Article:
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With the forest against the climate crisis


Sustainably managed forests play an important role in tackling the climate crisis. The Austrian Biomass Association has addressed this issue in detail and presented it with scientific findings in an lavishly animated information film. Among other things, it explains in detail what CO2 is and why wood or biomass as an energy source are CO2-neutral. In this article we have summarized the most important points for you

A climate-friendly future with biomass

“With modern technology, bioenergy can even become CO₂-negative by capturing the carbon during energy production and storing it in the soil. This can even cool the climate after fossil energy phases out. If we combine all this, then the forest will develop a huge potential and together with (…) other renewable energies, this can really be a way out of the climate crisis, which we urgently need” , Andreas Jäger (climate expert).


Climate expert explains carbon dioxide cycle

What is CO₂ and what role do plants play in it?

Andreas Jäger, a meterologist and climate expert, explains in the infographic that CO₂ – or carbon dioxide – is a greenhouse gas that is responsible for warming our planet. Still CO₂  remains essential for life on earth, because all plants and other living things need this chemical compound of carbon and oxygen for their energy supply and growth. This is because plants convert CO₂ into biomass with the help of solar energy and water. Put simply, a plant grows by absorbing sunlight, water and CO₂, thus forming branches, leaves, fruits, seeds, and so on. The remaining carbon is released again through plant respiration. In the fall, the leaves and fruits rot and in the spring the cycle begins anew.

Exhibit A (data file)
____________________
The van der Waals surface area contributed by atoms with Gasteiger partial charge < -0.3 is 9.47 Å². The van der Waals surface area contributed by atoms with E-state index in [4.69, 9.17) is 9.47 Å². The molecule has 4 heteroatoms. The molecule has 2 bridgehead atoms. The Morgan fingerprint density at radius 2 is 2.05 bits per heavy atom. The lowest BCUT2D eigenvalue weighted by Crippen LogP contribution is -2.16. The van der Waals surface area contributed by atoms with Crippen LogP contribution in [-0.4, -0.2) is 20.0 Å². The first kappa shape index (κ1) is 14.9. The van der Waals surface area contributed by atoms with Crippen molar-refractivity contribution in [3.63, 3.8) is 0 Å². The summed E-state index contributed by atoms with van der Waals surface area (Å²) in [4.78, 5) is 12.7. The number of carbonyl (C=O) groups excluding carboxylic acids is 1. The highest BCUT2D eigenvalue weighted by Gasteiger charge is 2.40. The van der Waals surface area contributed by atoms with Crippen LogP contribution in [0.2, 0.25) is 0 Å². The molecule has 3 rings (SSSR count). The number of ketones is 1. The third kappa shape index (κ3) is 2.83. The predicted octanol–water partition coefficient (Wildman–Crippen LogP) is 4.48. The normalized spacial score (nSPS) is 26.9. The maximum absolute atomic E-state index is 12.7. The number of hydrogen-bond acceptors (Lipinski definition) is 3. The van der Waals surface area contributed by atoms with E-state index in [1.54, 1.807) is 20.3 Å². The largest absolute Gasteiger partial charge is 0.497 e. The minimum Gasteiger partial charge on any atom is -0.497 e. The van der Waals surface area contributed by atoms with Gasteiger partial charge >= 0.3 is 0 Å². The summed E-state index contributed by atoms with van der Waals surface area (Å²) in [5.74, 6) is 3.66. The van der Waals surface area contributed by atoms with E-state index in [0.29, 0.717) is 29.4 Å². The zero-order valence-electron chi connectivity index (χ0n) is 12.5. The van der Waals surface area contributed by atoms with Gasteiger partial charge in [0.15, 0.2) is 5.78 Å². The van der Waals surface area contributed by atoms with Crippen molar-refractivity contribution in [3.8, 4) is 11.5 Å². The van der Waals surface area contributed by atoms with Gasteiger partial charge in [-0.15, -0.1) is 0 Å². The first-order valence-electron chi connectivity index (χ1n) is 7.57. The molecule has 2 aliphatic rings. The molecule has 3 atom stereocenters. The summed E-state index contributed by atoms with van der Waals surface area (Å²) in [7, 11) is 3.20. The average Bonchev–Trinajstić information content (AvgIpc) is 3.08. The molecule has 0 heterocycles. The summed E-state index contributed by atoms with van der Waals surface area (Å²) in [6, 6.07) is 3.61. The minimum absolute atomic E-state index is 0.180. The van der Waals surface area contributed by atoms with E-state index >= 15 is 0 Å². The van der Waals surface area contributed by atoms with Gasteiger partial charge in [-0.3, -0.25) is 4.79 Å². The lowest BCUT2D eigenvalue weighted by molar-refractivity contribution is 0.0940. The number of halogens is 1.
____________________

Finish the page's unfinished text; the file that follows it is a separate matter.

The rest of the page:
This process repeats itself over and over again in a vital plant. This means that for as long as a plant is alive, it absorbs CO₂ and accumulates carbon until the uptake gradually decreases and the tree eventually dies. Then all the carbon escapes back into the air. In the forest, however, young trees are constantly growing back, which also absorb CO₂ – so overall, a forest absorbs about as much CO₂ as it releases. This cycle is in balance, i.e. CO₂-neutral.


The natural CO₂ cycle

Andreas Jäger goes into a little more detail about the natural carbon cycle, explaining that it essentially consists of two parts: In photosynthesis – which is the first part – the plant absorbs CO₂ from the air and produces biomass with the help of sunlight and water. The second part is oxidation, in which the plant’s biomass is converted into energy, releasing CO₂ in the process.

Release of entrapped carbon

Fossil fuels and CO₂

This contrasts with fossil fuels, whose carbon was extracted from the air millions of years ago and trapped in the earth’s crust, causing the earth to cool over time – until now. Excessive extraction of coal, natural gas, and oil is pulling this same carbon from the depths, further driving climate change. The burning of fossil fuels additionally pumps into the atmosphere each year about eight billion tons of carbon that was previously trapped, .

Nature’s natural carbon cycle – which is CO₂-neutral – is 120 million tons of carbon. If just 5% of that were used for bioenergy, we could completely phase out coal, oil and gas. “The managed forest can really help us in this regard in multiples ways, because more than 40% of the world’s photosynthesis takes place in managed forests. And at the same time, the managed forests are the most important renewable energy source,” adds Andreas Jäger.

Sustainable forestry and timber industry

Wood as a renewable energy source

Currently, sustainable forestry and timber management according to the European model makes 10% of the natural carbon cycle in the forest usable for humans. In the process, the fine branches and the rootstock remain in the forest when the wood is harvested. Low-quality wood (e.g. beetle wood) can be used as an energy source. Industrial wood is used to produce pulp, cardboard or paper, with even more wood energy as a by-product. The most valuable wood, sawmill roundwood, is processed into durable wood products, storing some of the carbon for the long term. Wood that does not rot unused can help replace fossil fuels such as coal, oil and natural gas, as well as climate-damaging building materials, thus protecting the climate. This also helps the forest because, among other things, old or unsuitable trees can be removed, giving healthy trees more space.